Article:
Frequently Asked Questions About Vapor Retarders
Water vapor travels from high pressure to low pressure. This is why enclosed spaces like the basement feel damp more than any other areas of the house. The moisture in the soil is literally pushed through the walls and floors. This moisture could damage the insulation and even the framing members, but a vapor retarder can prevent this from happening.
Vapor retarders are sheets of plastic that are used to prevent water from seeping through the basement walls and floors. These heavy duty materials are readily available at any home depot or hardware store anywhere in the country. Vapor retarders have been in use in virtually all types of construction since it was first used in the early 1960s. Below are common questions people ask about moisture in houses and how vapor retarders can help.
Q: Will opening the windows help reduce the dampness in a basement?
A: Generally, opening the windows is not a good idea. Opening a window may not provide enough ventilation and instead provide the basement with more moisture-laden air. The best way to keep basement humidity under control is to run a dehumidifier.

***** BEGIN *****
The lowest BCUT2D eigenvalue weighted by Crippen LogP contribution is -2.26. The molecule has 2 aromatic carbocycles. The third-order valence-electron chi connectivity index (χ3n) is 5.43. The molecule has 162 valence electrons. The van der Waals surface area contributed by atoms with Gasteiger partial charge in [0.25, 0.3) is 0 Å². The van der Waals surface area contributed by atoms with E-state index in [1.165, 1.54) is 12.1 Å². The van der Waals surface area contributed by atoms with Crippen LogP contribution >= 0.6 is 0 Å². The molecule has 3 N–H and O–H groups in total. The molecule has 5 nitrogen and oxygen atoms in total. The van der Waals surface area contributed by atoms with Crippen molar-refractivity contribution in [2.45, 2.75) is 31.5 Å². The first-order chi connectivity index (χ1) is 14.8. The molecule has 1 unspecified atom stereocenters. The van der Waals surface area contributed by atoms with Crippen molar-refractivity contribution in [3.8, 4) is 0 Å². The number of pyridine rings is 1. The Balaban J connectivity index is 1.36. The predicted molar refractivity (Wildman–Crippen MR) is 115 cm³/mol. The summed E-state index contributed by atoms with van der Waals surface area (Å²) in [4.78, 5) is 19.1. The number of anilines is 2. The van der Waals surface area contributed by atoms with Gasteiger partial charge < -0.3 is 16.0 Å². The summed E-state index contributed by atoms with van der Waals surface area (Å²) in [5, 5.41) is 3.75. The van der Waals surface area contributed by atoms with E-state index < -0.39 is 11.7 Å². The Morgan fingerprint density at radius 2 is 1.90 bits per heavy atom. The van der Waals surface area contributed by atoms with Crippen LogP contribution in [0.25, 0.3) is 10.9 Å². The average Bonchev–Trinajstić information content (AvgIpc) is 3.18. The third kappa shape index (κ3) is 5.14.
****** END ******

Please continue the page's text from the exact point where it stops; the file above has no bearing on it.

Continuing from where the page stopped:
Q: Where does the vapor retarder go when finishing a basement wall?
A: Finishing a basement wall means that you are adding a layer to the basement wall. This means that there will be two main layers to your basement wall: the foundation wall and the stud wall. Adding a stud wall will make the foundation wall warmer, so condensation is more likely to form on its surface. Vapor barriers always go on the warm side of the wall; in this case, it should be placed right between the two main layers.
Q: When using vapor retarders in ceilings, on what layer do you put it?
A: As mentioned earlier, the vapor retarder always goes to the warm side: between the ceiling and the insulation. The heavy plastic is not necessary between the insulation and the space above it. One of the functions of the space is to carry away any moisture that migrates into the insulation.
Q: Is it true that vapor retarders in ceilings cause problems?
A: Problems usually occur when the plastic is installed during the winter. When a contractor does the ceiling finishing, it may sag because of the moisture. This is usually because the contractor did not insulate the attic before beginning the finishing. Moisture from the finishing condenses against the heavy plastic and dampens the ceiling. If the ceiling was first insulated, the vapor retarder would be warm, and condensation wouldn’t occur.
Learn more about heavy plastic vapor retarders at askthebuilder.com/category/qa/new-construction/vapor-barrier/. It pays to know what goes on behind and between the walls of your house.
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